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[aprssig] Ham uses for a 1.2m Ku-band dish?

Greg D. ko6th_greg at hotmail.com
Wed Jun 18 05:07:25 UTC 2008

Hi Scott, Stephen,

My neighbor moved recently, and I rescued their Hughes "DirectWay" Internet dish from the bin (with their permission).  I haven't gotten it totally apart yet, but enough that some initial observations can be made.  I suspect that it's similar to the unit you have, at least as far as the RF side of things is concerned.

The receive LNB has a sticker on it claiming "11.7-12.2 ghz", so this is a bit outside of the ham band.  Judging from the construction, it looks like it's circularly polarized, and is fed with about a 3/4" round waveguide.  According to another Ham, it appears to have what he called a "ceramic oscillator" or something like that, feeding a mixer for a low-gHz IF.  He guesses the IF out is in the 1 to 2 ghz range.  Since there's not a lot of filtering, and nothing is crystal controlled, we suspect that it should not be too hard to re-tune down to the 10-10.5 ghz range.  It somewhat depends on whether the LO injection is on the high or low side, hopefully low.  He's also worried if the waveguide is the right size.

The transmit side of things appears to be linearly polarized, and at a higher frequency (guessing by the constrictions in the feed pipe).  I haven't opened the full Tx module (didn't have a Torx screwdriver handy), so I don't know what's under the shield inside.  Outside the shield are a bunch of parts, nothing resembling a transmitter...  Their website talks about it putting out a couple of watts.  

I haven't opened up the control box yet.

Some pictures, below.  Any additional hints would be appreciated!

The whole dish.  Looking on the website, the new ones seem to be round; hopefully, they haven't changed the electronics part...  http://home.wavecable.com/~ko6th/IMG_0115.JPG

Side view of some of the plumbing.  LNB is at the left, and the back of the feed horn is to the right.  The transmitter is piped in from below.  We are guessing that the lumps in the plumbing between the "T" and the LNB is a filter of some sort, keeping the Tx from frying the Rx.  The crud on the parts is the remains of a rather large wasp nest that was waiting for me inside the plastic hood.  http://home.wavecable.com/~ko6th/IMG_0123.JPG

Outside of the LNB, with the round flange for the waveguide, and one of the feed probes.  The other one is on the back side of the PCB, coming down from the top (up from the bottom on the next picture).   http://home.wavecable.com/~ko6th/IMG_0131b.JPG

Inside the LNB, with the cover and shield removed.  The feed is on the right, and we believe the LO is the round doughnut thing just to the lower left of center.  There's a set screw on the shield cover that comes down over the ring, to adjust the frequency.  There's one filter section in the middle that might need tweeking.  The IF comes out the upper left. http://home.wavecable.com/~ko6th/IMG_0130b.JPG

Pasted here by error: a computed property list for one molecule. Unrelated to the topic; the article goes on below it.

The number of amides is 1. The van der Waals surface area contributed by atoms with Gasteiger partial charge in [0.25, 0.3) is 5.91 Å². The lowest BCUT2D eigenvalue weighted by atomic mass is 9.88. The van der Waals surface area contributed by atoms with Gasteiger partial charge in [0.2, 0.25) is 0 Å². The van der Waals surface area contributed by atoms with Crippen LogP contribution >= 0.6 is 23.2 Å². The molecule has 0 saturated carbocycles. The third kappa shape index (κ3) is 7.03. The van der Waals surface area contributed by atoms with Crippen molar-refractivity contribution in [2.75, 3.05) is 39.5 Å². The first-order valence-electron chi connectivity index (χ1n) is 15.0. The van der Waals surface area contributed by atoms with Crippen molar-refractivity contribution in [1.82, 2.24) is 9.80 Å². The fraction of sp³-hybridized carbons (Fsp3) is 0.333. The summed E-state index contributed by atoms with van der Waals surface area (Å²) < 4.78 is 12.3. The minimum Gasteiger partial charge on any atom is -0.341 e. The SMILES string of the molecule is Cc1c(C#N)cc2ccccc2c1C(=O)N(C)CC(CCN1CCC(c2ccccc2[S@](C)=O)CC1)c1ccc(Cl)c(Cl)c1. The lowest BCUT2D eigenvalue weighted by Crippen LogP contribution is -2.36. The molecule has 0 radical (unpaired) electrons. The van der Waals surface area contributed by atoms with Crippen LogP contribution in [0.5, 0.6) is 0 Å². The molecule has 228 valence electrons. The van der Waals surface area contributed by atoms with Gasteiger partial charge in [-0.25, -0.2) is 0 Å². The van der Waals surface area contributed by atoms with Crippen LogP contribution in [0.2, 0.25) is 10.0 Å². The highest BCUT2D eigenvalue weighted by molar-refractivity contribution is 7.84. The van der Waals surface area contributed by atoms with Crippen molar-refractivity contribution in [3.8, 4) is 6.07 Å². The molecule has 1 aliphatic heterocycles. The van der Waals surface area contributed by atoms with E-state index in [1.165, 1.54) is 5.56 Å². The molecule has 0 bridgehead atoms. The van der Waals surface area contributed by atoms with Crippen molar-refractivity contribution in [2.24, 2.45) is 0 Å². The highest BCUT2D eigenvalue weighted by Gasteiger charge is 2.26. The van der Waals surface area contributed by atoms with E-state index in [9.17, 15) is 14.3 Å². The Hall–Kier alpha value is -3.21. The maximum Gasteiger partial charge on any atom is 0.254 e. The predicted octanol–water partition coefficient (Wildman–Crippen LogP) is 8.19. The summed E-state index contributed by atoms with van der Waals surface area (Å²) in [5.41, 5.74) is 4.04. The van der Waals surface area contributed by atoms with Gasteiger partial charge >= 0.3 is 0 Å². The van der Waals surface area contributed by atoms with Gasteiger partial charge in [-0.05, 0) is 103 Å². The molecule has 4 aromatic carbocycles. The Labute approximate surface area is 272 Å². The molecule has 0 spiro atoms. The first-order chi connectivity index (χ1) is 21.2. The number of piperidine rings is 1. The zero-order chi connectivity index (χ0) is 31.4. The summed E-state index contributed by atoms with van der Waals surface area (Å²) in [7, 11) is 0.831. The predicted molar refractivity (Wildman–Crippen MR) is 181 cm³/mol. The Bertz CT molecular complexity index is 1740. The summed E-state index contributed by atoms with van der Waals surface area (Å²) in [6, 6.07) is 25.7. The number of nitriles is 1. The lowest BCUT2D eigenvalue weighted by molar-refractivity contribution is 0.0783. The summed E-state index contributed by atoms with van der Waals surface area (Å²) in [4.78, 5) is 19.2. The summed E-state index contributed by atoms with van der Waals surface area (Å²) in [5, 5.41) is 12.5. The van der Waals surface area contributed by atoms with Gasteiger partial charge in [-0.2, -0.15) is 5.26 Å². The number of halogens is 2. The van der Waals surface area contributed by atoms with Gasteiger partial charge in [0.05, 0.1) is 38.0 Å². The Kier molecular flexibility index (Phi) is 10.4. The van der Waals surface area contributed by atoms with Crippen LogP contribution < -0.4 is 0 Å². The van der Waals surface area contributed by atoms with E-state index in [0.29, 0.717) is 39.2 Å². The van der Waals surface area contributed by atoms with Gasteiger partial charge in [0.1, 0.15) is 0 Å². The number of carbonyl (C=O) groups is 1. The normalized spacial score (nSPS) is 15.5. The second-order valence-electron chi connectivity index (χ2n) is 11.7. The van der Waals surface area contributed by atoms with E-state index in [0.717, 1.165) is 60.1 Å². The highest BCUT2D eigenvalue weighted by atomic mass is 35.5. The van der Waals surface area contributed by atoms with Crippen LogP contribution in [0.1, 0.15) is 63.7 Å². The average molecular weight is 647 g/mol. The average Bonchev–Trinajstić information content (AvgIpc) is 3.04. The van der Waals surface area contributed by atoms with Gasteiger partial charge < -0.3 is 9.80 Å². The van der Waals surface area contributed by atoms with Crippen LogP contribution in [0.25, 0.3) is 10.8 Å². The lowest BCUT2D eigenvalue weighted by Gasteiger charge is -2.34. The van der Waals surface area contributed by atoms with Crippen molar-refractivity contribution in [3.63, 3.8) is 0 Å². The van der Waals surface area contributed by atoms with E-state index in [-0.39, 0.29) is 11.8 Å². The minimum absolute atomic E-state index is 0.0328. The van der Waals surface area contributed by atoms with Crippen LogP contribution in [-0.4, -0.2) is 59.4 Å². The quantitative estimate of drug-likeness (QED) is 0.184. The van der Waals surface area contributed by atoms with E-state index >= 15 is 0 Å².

Transmit module, with the inside shield still on.  Haven't done much analysis on this yet...  Where did I put that Torx?   http://home.wavecable.com/~ko6th/IMG_0132b.JPG

So, I turn it back to you guys... What should I do with this?

Greg  KO6TH

> Date: Tue, 17 Jun 2008 13:18:00 -0700
> From: wa8lmf2 at aol.com
> To: aprssig at lists.tapr.org
> Subject: Re: [aprssig] Ham uses for a 1.2m Ku-band dish?
> Scott Miller wrote:
>> We're shutting down an office and there's a surplus 1.2 meter Ku-band 
>> HughesNet dish on the roof.  Is there anything interesting that can be 
>> done with it in the ham world that'd justify breaking out the rappelling 
>> gear to take it down?  Not that I've ever really needed a good reason to 
>> acquire radio gear and/or rappel down buildings...
>> Scott
>> N1VG
> It would make a seriously long-range WiFi antenna.    Put a waveguide 
> "Cantenna" or a *Hawking **HWUG1 USB WiFi* "dongle" at it's focus.  The 
> HWUG1  (details at 
>  > 
> is a very useful gadget for these kinds of applications.
> 1)     It comes with a half-wave "rubber duck" whip that is removable, 
> revealing a reverse-polarity SMA jack that lets you easily connect 
> external gain antennas.   
> 2)     Since the device is a USB-connected external radio, you can 
> locate the transceiver at the antenna and connect it with just a 
> few-inches-long cable pigtail, and run a USB cable back to the PC. Saves 
> serious coax loss at 2.4 GHz.
> 3)     The device is so small and lightweight that you can Velcro it to 
> the back of antennas for quick lashups.
> 4)     The supporting control software produces an actual real-time 
> analog RSSI (Received Signal Strength Indicator - i.e. "S-meter") 
> display calibrated in actual dBM received, instead of the usual crude 
> cellphone-style 5-bar signal indicator that lags far behind actual 
> signal changes.  Makes it a LOT easier to aim, tweak and peak 
> directional antennas. 
> --
> Stephen H. Smith    wa8lmf (at) aol.com
> EchoLink Node:      14400    [Think bottom of the 2M band]
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